LP-C--35 weight percent solution of polystyrene in styrene, having a solution viscosity of 5000 cps at 25° C.; and
LP-D--33 weight percent solution of a copolymer of methyl methacrylate, ethyl acrylate, and acrylic acid (weight ratio 85:12.5:2.5) in styrene.
PDI-1416--A green pigment;
PDI-1600--An orange pigment;
CM-3308--A gray pigment;
CM-2015--a black pigment; and
CM-3131--A blue pigment.
(The pigments employed were all commercial materials marketed as dispersions in a low molecular weight polyester. The pigment weights indicated in the formulations below are all dispersion weights, and thus include the dispersing medium.)
The surfactants employed are described in the Examples below.
The evaluation of the pigmentation was done visually. Non-uniformity of pigmentation can be manifested in any of several ways, such as the presence of small spots on the sample, cloudiness, flow marks, waviness, lack of color depth, streaks, mottling, and other similar defects. In most cases, the various samples were compared with a control. (The control employed was usually a polyester molding composition containing thickener, pigment, LP-A low profile additive, and no surfactant.)
The invention provides a means for improvement over polyester compositions containing LP-A low profile additive. Even though perfectly uniform pigmentation is not always provided, in its preferred aspects, the invention provides the best combination of uniform pigmentation and shrinkage control that is presently available in thickened polyester molding compositions.
Bulk molding compounds were made from the following formulations:
TABLE I______________________________________Component 1 2 3 4______________________________________Polyester D 60 60 60 60LP-B.sup.(1) 35 35 -- --LP-A -- -- 35 35Styrene 5 2 5 2Surfactant A.sup.(2) -- 6 -- 6Camel Wite 175 175 175 175Zinc Stearate 3 3 3 3PD1-1416 10.5 10.5 10.5 10.5Modifier M.sup.(3) 0.53 0.7 2.5 2.5t-butyl 1.0 1.0 1.0 1.0perbenzoate1/4 inch glass 20 20 20 20fibers.sup.(4)______________________________________ .sup.(1) 40 weight per cent styrene solution of copolymer of 98.5 per cen vinyl acetate and 1.5 per cent maleic acid, the solution having a viscosity of 15,720 centipoises at 25° C. .sup.(2) Sodium salt of isododecylbenzene sulfonic acid ("Siponate DS10", Alcolac Chemical Company), 50 weight percent solution in styrene. .sup.(3) Less magnesium oxide is required with the formulation containing LP.B than with the one containing LPA because the higher proportion of carboxyl groups in LPB causes more viscosity buildup (i.e., thickening). Run 2 uses slightly more than Run 1 because of the effect of the particular surfactant used. Run 4 was not similarly adjusted for presence of surfactant because the overall proportion of magnesium oxide in Runs 3 and 4 was much higher than in Runs 1 and 2, and the effect of the surfa ctant was therefore not sufficient to require adjustment. .sup.(4) Runs 1-4 were first made using PPG303 glass fibers, and were the repeated using JM308A glass fibers.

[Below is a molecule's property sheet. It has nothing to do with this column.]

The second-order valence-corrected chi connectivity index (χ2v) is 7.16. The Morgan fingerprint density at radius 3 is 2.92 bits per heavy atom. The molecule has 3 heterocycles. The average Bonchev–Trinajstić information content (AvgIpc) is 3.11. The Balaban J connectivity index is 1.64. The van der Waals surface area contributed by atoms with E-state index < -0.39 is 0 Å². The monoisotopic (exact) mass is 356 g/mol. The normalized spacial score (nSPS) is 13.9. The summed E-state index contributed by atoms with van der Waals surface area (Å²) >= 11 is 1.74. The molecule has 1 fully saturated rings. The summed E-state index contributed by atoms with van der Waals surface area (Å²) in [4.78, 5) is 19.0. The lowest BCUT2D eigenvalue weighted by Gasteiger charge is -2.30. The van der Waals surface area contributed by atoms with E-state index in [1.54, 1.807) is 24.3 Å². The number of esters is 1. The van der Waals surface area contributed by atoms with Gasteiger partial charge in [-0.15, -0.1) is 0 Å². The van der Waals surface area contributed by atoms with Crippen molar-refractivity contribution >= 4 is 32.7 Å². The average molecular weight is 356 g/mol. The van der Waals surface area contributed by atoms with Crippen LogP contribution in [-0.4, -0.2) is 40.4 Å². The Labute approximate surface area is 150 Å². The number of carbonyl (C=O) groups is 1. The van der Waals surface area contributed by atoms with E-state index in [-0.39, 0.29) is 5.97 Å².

The general procedure for making bulk molding compounds that was used in this Example 1 and in many of the other Examples was the following:
The liquid components (including the pigment dispersion) were weighed individually into a Hobart mixing pan placed on a Toledo balance. The t-Butyl perbenzoate was weighted into a vial and added to the contents of the pan and the pan was attached to a Model C-100 Hobart mixer (in a hood). The agitator was started at slow speed, then increased to medium speed to completely mix the liquids and pigment over a period of 3 to 5 minutes. The agitator was then stopped, and the zinc stearate (internal mold release agent) was added to the liquid from an ice cream carton. The Hobart mixer was restarted and the zinc stearate mixed with the liquid until it was completely wet-out. The Camel Wite (calcium carbonate filler)* was next added to the pan contents (agitator off) then mixed, using medium to high speed, until a consistent paste was obtained. The mixer was again stopped and the weighed amount of Modifier M was poured into the pan from a tared beaker. The Modifier M was mixed into the paste over a period of 2-3 minutes, the mixer was again stopped**, and 175 grams of the paste was removed from the pan (using a large spatula) and transferred to a wide-mouthed 4-ounce bottle. This paste sample was stored in the capped bottle at room temperature and the viscosity was measured periodically using a Model HBT Brookfield Viscometer on a Helipath Stand.
After removal of the paste sample, the chopped glass fibers were added slowly (from an ice cream carton) to the pan with the mixer running on low speed. The mixer was run for 30 seconds after all the glass was in the paste. This short time gave glass wet-out without glass degradation. The pan was then removed from the mixer and separate portions of the BMC mix of 650 grams each were removed using spatulas and transferred to aluminum foil lying on a balance pan (balance in the hood). The mix was tightly wrapped in the aluminum foil (to prevent loss of styrene via evaporation) and stored at room temperature until the viscosity of the retained paste sample reached a desired value. The mixes in this study usually reached this viscosity within 24 hours of their preparation.
The general procedure for molding the samples of BMC was the following: